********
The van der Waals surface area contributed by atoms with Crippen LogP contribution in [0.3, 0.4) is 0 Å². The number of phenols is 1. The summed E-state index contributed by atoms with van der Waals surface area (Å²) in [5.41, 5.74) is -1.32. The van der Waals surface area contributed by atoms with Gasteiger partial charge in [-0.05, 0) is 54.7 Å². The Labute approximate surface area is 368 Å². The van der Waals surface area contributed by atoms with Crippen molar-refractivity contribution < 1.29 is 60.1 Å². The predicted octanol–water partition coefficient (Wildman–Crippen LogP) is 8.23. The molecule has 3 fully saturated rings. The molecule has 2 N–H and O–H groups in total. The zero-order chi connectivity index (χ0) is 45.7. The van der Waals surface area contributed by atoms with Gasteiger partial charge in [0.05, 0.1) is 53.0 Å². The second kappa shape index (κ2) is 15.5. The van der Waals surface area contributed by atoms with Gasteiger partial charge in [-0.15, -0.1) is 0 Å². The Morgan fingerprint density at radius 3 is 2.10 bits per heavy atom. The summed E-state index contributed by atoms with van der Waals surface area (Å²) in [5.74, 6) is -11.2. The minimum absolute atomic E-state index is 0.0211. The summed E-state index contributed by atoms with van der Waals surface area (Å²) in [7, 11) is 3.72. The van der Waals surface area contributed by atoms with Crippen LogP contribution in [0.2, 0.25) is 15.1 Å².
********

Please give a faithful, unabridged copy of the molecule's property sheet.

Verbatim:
The van der Waals surface area contributed by atoms with Crippen LogP contribution in [0.3, 0.4) is 0 Å². The number of phenols is 1. The summed E-state index contributed by atoms with van der Waals surface area (Å²) in [5.41, 5.74) is -1.32. The van der Waals surface area contributed by atoms with Gasteiger partial charge in [-0.05, 0) is 54.7 Å². The Labute approximate surface area is 368 Å². The van der Waals surface area contributed by atoms with Crippen molar-refractivity contribution < 1.29 is 60.1 Å². The predicted octanol–water partition coefficient (Wildman–Crippen LogP) is 8.23. The molecule has 3 fully saturated rings. The molecule has 2 N–H and O–H groups in total. The zero-order chi connectivity index (χ0) is 45.7. The van der Waals surface area contributed by atoms with Gasteiger partial charge in [0.05, 0.1) is 53.0 Å². The second kappa shape index (κ2) is 15.5. The van der Waals surface area contributed by atoms with Gasteiger partial charge in [-0.15, -0.1) is 0 Å². The Morgan fingerprint density at radius 3 is 2.10 bits per heavy atom. The summed E-state index contributed by atoms with van der Waals surface area (Å²) in [5.74, 6) is -11.2. The minimum absolute atomic E-state index is 0.0211. The summed E-state index contributed by atoms with van der Waals surface area (Å²) in [7, 11) is 3.72. The van der Waals surface area contributed by atoms with Crippen LogP contribution in [0.2, 0.25) is 15.1 Å².